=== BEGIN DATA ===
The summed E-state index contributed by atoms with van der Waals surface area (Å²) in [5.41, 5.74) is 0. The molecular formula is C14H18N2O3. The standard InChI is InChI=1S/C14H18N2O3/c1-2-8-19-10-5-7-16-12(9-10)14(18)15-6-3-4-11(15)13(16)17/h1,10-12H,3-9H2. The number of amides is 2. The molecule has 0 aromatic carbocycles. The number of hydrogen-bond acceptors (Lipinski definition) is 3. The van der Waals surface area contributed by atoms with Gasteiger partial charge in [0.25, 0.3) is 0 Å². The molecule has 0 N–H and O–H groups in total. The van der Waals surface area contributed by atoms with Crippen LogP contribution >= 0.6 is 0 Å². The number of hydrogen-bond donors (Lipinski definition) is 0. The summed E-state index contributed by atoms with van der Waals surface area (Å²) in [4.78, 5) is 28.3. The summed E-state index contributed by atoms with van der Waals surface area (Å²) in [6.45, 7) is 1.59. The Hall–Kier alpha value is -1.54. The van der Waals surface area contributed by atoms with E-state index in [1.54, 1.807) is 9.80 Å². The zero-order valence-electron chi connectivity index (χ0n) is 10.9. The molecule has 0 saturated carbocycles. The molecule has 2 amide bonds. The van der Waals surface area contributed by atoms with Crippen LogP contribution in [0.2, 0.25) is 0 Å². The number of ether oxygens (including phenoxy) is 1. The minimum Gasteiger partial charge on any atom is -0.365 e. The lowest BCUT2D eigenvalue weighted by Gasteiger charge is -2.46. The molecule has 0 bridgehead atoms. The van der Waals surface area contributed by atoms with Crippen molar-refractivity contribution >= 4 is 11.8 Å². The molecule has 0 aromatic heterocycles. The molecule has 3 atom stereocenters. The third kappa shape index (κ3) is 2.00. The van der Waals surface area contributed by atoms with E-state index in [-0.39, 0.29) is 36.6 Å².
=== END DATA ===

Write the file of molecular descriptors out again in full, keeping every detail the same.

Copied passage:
The summed E-state index contributed by atoms with van der Waals surface area (Å²) in [5.41, 5.74) is 0. The molecular formula is C14H18N2O3. The standard InChI is InChI=1S/C14H18N2O3/c1-2-8-19-10-5-7-16-12(9-10)14(18)15-6-3-4-11(15)13(16)17/h1,10-12H,3-9H2. The number of amides is 2. The molecule has 0 aromatic carbocycles. The number of hydrogen-bond acceptors (Lipinski definition) is 3. The van der Waals surface area contributed by atoms with Gasteiger partial charge in [0.25, 0.3) is 0 Å². The molecule has 0 N–H and O–H groups in total. The van der Waals surface area contributed by atoms with Crippen LogP contribution >= 0.6 is 0 Å². The number of hydrogen-bond donors (Lipinski definition) is 0. The summed E-state index contributed by atoms with van der Waals surface area (Å²) in [4.78, 5) is 28.3. The summed E-state index contributed by atoms with van der Waals surface area (Å²) in [6.45, 7) is 1.59. The Hall–Kier alpha value is -1.54. The van der Waals surface area contributed by atoms with E-state index in [1.54, 1.807) is 9.80 Å². The zero-order valence-electron chi connectivity index (χ0n) is 10.9. The molecule has 0 saturated carbocycles. The molecule has 2 amide bonds. The van der Waals surface area contributed by atoms with Crippen LogP contribution in [0.2, 0.25) is 0 Å². The number of ether oxygens (including phenoxy) is 1. The minimum Gasteiger partial charge on any atom is -0.365 e. The lowest BCUT2D eigenvalue weighted by Gasteiger charge is -2.46. The molecule has 0 bridgehead atoms. The van der Waals surface area contributed by atoms with Crippen molar-refractivity contribution >= 4 is 11.8 Å². The molecule has 0 aromatic heterocycles. The molecule has 3 atom stereocenters. The third kappa shape index (κ3) is 2.00. The van der Waals surface area contributed by atoms with E-state index in [-0.39, 0.29) is 36.6 Å².